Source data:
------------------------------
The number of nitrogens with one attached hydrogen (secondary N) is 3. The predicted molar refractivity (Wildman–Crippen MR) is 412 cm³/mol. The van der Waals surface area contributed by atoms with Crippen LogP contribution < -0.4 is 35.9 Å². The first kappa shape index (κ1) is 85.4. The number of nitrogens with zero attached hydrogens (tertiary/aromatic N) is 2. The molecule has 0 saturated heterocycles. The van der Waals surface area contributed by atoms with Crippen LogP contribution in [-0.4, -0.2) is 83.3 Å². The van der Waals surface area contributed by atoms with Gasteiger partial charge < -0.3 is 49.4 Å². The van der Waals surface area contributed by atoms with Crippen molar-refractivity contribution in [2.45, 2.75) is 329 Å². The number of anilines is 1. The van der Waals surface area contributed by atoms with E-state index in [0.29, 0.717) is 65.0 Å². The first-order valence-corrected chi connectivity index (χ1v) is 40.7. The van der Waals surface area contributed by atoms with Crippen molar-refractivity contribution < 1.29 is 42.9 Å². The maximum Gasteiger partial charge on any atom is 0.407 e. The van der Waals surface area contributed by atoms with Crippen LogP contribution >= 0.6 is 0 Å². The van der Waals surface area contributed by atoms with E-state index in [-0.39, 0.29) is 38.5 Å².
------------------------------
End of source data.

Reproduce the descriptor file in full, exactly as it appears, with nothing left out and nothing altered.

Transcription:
The number of nitrogens with one attached hydrogen (secondary N) is 3. The predicted molar refractivity (Wildman–Crippen MR) is 412 cm³/mol. The van der Waals surface area contributed by atoms with Crippen LogP contribution < -0.4 is 35.9 Å². The first kappa shape index (κ1) is 85.4. The number of nitrogens with zero attached hydrogens (tertiary/aromatic N) is 2. The molecule has 0 saturated heterocycles. The van der Waals surface area contributed by atoms with Crippen LogP contribution in [-0.4, -0.2) is 83.3 Å². The van der Waals surface area contributed by atoms with Gasteiger partial charge < -0.3 is 49.4 Å². The van der Waals surface area contributed by atoms with Crippen molar-refractivity contribution in [2.45, 2.75) is 329 Å². The number of anilines is 1. The van der Waals surface area contributed by atoms with E-state index in [0.29, 0.717) is 65.0 Å². The first-order valence-corrected chi connectivity index (χ1v) is 40.7. The van der Waals surface area contributed by atoms with Crippen molar-refractivity contribution < 1.29 is 42.9 Å². The maximum Gasteiger partial charge on any atom is 0.407 e. The van der Waals surface area contributed by atoms with Crippen LogP contribution >= 0.6 is 0 Å². The van der Waals surface area contributed by atoms with E-state index in [-0.39, 0.29) is 38.5 Å².